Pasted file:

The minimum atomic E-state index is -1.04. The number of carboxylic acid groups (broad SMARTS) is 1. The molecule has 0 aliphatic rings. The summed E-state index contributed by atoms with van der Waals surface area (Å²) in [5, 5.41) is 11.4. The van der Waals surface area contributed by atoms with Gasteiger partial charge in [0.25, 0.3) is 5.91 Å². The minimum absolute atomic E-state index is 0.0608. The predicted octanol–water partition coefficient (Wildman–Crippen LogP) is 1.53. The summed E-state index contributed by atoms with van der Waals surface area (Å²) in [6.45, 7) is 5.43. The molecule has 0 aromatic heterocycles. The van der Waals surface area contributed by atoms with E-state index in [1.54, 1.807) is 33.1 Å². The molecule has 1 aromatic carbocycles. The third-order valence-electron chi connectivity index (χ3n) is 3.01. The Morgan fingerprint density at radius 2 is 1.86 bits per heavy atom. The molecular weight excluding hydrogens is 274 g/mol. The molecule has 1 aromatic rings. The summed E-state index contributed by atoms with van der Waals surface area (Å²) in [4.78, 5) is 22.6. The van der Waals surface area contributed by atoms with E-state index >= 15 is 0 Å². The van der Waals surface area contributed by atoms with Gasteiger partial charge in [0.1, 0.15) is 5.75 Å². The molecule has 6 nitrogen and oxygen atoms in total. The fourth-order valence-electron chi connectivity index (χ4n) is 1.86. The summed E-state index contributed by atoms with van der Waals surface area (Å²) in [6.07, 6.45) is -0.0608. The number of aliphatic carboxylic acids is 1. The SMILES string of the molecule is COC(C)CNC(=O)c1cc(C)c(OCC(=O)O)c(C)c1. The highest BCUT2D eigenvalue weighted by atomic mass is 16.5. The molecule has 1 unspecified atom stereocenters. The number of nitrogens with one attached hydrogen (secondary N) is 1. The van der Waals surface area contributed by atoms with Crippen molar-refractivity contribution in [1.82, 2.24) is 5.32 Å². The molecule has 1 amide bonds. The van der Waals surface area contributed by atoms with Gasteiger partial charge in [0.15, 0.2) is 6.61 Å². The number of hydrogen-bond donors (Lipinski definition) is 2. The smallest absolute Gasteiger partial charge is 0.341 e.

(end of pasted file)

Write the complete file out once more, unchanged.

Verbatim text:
The minimum atomic E-state index is -1.04. The number of carboxylic acid groups (broad SMARTS) is 1. The molecule has 0 aliphatic rings. The summed E-state index contributed by atoms with van der Waals surface area (Å²) in [5, 5.41) is 11.4. The van der Waals surface area contributed by atoms with Gasteiger partial charge in [0.25, 0.3) is 5.91 Å². The minimum absolute atomic E-state index is 0.0608. The predicted octanol–water partition coefficient (Wildman–Crippen LogP) is 1.53. The summed E-state index contributed by atoms with van der Waals surface area (Å²) in [6.45, 7) is 5.43. The molecule has 0 aromatic heterocycles. The van der Waals surface area contributed by atoms with E-state index in [1.54, 1.807) is 33.1 Å². The molecule has 1 aromatic carbocycles. The third-order valence-electron chi connectivity index (χ3n) is 3.01. The Morgan fingerprint density at radius 2 is 1.86 bits per heavy atom. The molecular weight excluding hydrogens is 274 g/mol. The molecule has 1 aromatic rings. The summed E-state index contributed by atoms with van der Waals surface area (Å²) in [4.78, 5) is 22.6. The van der Waals surface area contributed by atoms with E-state index >= 15 is 0 Å². The van der Waals surface area contributed by atoms with Gasteiger partial charge in [0.1, 0.15) is 5.75 Å². The molecule has 6 nitrogen and oxygen atoms in total. The fourth-order valence-electron chi connectivity index (χ4n) is 1.86. The summed E-state index contributed by atoms with van der Waals surface area (Å²) in [6.07, 6.45) is -0.0608. The number of aliphatic carboxylic acids is 1. The SMILES string of the molecule is COC(C)CNC(=O)c1cc(C)c(OCC(=O)O)c(C)c1. The highest BCUT2D eigenvalue weighted by atomic mass is 16.5. The molecule has 1 unspecified atom stereocenters. The number of nitrogens with one attached hydrogen (secondary N) is 1. The van der Waals surface area contributed by atoms with Crippen molar-refractivity contribution in [1.82, 2.24) is 5.32 Å². The molecule has 1 amide bonds. The van der Waals surface area contributed by atoms with Gasteiger partial charge in [0.15, 0.2) is 6.61 Å². The number of hydrogen-bond donors (Lipinski definition) is 2. The smallest absolute Gasteiger partial charge is 0.341 e.